The interior of the lower portion of the tank portion 12 includes a horizontal foraminated baffle 90 including downturned opposite side and end peripheral flanges 92 and 94 whose lower marginal edges are abutted against and supported from the corresponding marginal portions of the bottom wall 22. The baffle 90 may be constructed of expanded metal as may be the walls 46, 48, 50 and 52 of the receptacle 44 and an electrical heating element 96 is disposed within the lower portion of the tank portion 12 below the baffle 90.
The end of the manifold 70 remote from the inlet neck 88 thereof is provided with opposite side depending foot portions 97 whose lower ends abut and are supported from corresponding end of the baffle 90 and the tank portion 12 is adapted to have cleaning liquid disposed therein to the level 98 spaced above the manifold 70 and the bottom wall 54 of the receptacle 44 when the latter is supported within the tank portion 12 from the flanges 14' and 16'.
With attention now invited more specifically to FIG. 5 of the drawings, there may be seen a small upwardly opening foraminated container 99 which is receivable in either one of the compartments defined in the interior of the receptacle 44 on opposite sides of the partition 60. The container 99 is also constructed of expanded metal and may be utilized to removably support small parts within either side of the interior of the receptacle 44. Further, the container 99 includes a handle 99'.
With attention now invited more specifically to FIG. 1 of the drawings, it may be seen that each of the portions 72, 74, 76 and 78 of the manifold 70 includes longitudinally spaced openings 100 formed therein which open upwardly in inwardly inclined directions. In addition, the portions 80, 82 and 84 include openings 102 and 104 formed therein at points spaced alternatively therealong and which open upwardly in oppositely inclined directions. Accordingly, when air is supplied under pressure to the manifold 70, jets of air are discharged from the openings 100, 102 and 104 whereby upward jets of compressed air are discharged into the cleaning liquid for agitating the latter and assisting in cleaning of any parts contained within the receptacle 44 and also the container 99. The upwardly and inwardly inclined openings 100 insure that the return flow of liquid down into the bottom of the tank is downwardly along the inner surfaces of the walls 14, 16, 18 and 20 whereby the returning liquid may pass downwardly through the baffle 90 and pass toward the center of the lower portion of the bottom of the tank portion 12 in a non-agitated state to thereby enable and dirt entrained therein to be precipitated therefrom down into the bottom of the sump prior to the liquid being gradually moved upwardly through the baffle 90 as a result of air being discharged upwardly from the manifold 70. The heater 96 may be of the thermostatically controlled type and therefore may maintain the temperature of the liquid within the tank portion 12 substantially constant.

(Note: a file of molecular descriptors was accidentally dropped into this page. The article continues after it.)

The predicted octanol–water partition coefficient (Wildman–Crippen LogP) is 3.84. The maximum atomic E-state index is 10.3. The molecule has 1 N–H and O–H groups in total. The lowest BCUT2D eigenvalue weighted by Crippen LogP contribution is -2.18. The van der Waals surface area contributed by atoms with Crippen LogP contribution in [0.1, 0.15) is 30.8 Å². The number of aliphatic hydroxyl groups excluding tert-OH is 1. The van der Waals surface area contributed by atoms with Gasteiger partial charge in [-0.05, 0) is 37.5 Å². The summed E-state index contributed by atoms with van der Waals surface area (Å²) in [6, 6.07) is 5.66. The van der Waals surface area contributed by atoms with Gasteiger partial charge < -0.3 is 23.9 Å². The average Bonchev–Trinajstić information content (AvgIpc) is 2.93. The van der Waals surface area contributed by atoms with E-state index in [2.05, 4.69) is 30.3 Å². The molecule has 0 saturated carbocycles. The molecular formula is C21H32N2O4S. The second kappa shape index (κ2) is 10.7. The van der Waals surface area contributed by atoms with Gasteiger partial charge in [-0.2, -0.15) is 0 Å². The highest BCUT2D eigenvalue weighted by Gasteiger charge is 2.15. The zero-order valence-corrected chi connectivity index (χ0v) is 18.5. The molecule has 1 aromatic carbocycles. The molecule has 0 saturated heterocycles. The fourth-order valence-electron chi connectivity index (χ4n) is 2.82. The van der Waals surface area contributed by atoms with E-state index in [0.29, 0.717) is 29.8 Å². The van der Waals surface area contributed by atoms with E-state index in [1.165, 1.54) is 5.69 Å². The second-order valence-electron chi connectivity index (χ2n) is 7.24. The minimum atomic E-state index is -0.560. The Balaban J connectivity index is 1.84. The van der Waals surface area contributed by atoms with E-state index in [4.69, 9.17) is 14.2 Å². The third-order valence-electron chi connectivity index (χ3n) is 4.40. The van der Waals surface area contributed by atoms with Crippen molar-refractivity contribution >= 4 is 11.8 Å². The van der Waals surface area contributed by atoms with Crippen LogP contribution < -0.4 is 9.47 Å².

The top cover or panel 30 of the tank portion 12 may be swung to a closed position with or without the receptacle 44 supported within the tank portion.
In operations, parts to be cleaned may be placed within the receptacle 44 and the container 99 within one of the compartments of the receptacle 44 and the latter may then be lowered downwardly into the tank portion 12 for support therein by means of the abutment members 66 and 68 being engaged with the upper surfaces of the flanges 14' and 16'. Then, the liquid within the tank portion 12 being heated by means of the heater 96, the valve 112 in the line or pipe 86 is opened and air is ducted into the manifold 70 under pressure for upward discharge from the openings 100, 102 and 104, Of course, this will cause agitation of the cleaning liquid within the tank portion 12 above the manifold 70 and thus within the receptacle 44, the upper surface of the liquid within the tank portion 12 being elevated considerably as a result of air being entrained within the liquid during the process of being bubbled upwardly through the liquid.
When it becomes necessary to clean the residue of dirt from the hopper bottom of the tank portion 12, the cleaning liquid within the tank portion 12 may be drained therefrom through the outlet 26. In addition, the manifold 70 may be readily removed by uncoupling the union 89 and after the manifold 70 has been removed, the baffle 90 may be readily removed. This, of course, provides free access to the upper surfaces of the bottom wall which may then be cleaned as desired.
The foregoing is considered as illustrative only of the principles of the invention. Further, since numerous modifications and changes will readily occur to those skilled in the art, it is not desired to limit the invention to the exact construction and operation shown and described, and accordingly all suitable modifications and equivalents may be resorted to, falling within the scope of the invention.
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|U.S. Classification||134/94.1, 134/110, 134/105, 134/102.2|